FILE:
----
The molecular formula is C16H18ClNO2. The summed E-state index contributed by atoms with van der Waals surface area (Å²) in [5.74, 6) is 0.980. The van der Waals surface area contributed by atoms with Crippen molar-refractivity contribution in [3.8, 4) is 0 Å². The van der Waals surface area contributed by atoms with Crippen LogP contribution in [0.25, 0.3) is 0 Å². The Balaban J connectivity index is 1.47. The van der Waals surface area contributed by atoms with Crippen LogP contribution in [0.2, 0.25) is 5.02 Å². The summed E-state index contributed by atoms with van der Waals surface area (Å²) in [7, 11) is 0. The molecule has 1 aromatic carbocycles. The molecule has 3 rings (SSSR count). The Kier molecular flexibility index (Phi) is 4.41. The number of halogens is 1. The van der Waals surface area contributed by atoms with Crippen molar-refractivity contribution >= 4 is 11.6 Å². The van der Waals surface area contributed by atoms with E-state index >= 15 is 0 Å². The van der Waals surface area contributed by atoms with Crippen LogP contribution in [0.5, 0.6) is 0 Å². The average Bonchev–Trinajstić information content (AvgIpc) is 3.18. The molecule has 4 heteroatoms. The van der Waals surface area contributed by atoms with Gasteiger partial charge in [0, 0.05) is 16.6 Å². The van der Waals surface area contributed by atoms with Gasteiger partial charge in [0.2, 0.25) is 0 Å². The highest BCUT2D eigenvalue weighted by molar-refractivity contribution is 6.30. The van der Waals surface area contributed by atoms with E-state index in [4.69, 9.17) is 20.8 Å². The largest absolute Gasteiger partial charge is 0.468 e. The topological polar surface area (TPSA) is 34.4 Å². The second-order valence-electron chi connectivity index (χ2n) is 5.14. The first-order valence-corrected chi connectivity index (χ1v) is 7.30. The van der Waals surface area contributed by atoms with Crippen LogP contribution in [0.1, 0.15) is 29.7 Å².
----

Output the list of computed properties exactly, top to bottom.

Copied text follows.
The molecular formula is C16H18ClNO2. The summed E-state index contributed by atoms with van der Waals surface area (Å²) in [5.74, 6) is 0.980. The van der Waals surface area contributed by atoms with Crippen molar-refractivity contribution in [3.8, 4) is 0 Å². The van der Waals surface area contributed by atoms with Crippen LogP contribution in [0.25, 0.3) is 0 Å². The Balaban J connectivity index is 1.47. The van der Waals surface area contributed by atoms with Crippen LogP contribution in [0.2, 0.25) is 5.02 Å². The summed E-state index contributed by atoms with van der Waals surface area (Å²) in [7, 11) is 0. The molecule has 1 aromatic carbocycles. The molecule has 3 rings (SSSR count). The Kier molecular flexibility index (Phi) is 4.41. The number of halogens is 1. The van der Waals surface area contributed by atoms with Crippen molar-refractivity contribution >= 4 is 11.6 Å². The van der Waals surface area contributed by atoms with E-state index >= 15 is 0 Å². The van der Waals surface area contributed by atoms with Crippen LogP contribution in [0.5, 0.6) is 0 Å². The average Bonchev–Trinajstić information content (AvgIpc) is 3.18. The molecule has 4 heteroatoms. The van der Waals surface area contributed by atoms with Gasteiger partial charge in [0, 0.05) is 16.6 Å². The van der Waals surface area contributed by atoms with Gasteiger partial charge in [0.2, 0.25) is 0 Å². The highest BCUT2D eigenvalue weighted by molar-refractivity contribution is 6.30. The van der Waals surface area contributed by atoms with E-state index in [4.69, 9.17) is 20.8 Å². The largest absolute Gasteiger partial charge is 0.468 e. The topological polar surface area (TPSA) is 34.4 Å². The second-order valence-electron chi connectivity index (χ2n) is 5.14. The first-order valence-corrected chi connectivity index (χ1v) is 7.30. The van der Waals surface area contributed by atoms with Crippen LogP contribution in [0.1, 0.15) is 29.7 Å².